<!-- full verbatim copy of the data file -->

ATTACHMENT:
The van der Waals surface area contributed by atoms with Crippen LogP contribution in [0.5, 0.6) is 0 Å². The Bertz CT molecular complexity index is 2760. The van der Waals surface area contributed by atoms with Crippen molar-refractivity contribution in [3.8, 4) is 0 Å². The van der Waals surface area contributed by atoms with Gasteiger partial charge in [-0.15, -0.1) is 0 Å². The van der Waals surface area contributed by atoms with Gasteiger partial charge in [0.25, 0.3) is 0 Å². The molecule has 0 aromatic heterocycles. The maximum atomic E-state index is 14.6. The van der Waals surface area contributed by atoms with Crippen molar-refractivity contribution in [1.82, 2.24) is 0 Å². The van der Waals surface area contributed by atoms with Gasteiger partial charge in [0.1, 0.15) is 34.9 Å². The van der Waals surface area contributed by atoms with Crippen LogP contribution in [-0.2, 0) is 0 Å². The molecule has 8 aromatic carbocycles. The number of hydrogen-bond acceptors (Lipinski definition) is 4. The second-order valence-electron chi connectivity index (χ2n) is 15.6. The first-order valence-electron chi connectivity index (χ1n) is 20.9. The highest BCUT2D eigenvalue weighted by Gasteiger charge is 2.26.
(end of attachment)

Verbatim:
The van der Waals surface area contributed by atoms with Crippen LogP contribution in [0.5, 0.6) is 0 Å². The Bertz CT molecular complexity index is 2760. The van der Waals surface area contributed by atoms with Crippen molar-refractivity contribution in [3.8, 4) is 0 Å². The van der Waals surface area contributed by atoms with Gasteiger partial charge in [-0.15, -0.1) is 0 Å². The van der Waals surface area contributed by atoms with Gasteiger partial charge in [0.25, 0.3) is 0 Å². The molecule has 0 aromatic heterocycles. The maximum atomic E-state index is 14.6. The van der Waals surface area contributed by atoms with Crippen molar-refractivity contribution in [1.82, 2.24) is 0 Å². The van der Waals surface area contributed by atoms with Gasteiger partial charge in [0.1, 0.15) is 34.9 Å². The van der Waals surface area contributed by atoms with Crippen LogP contribution in [-0.2, 0) is 0 Å². The molecule has 8 aromatic carbocycles. The number of hydrogen-bond acceptors (Lipinski definition) is 4. The second-order valence-electron chi connectivity index (χ2n) is 15.6. The first-order valence-electron chi connectivity index (χ1n) is 20.9. The highest BCUT2D eigenvalue weighted by Gasteiger charge is 2.26.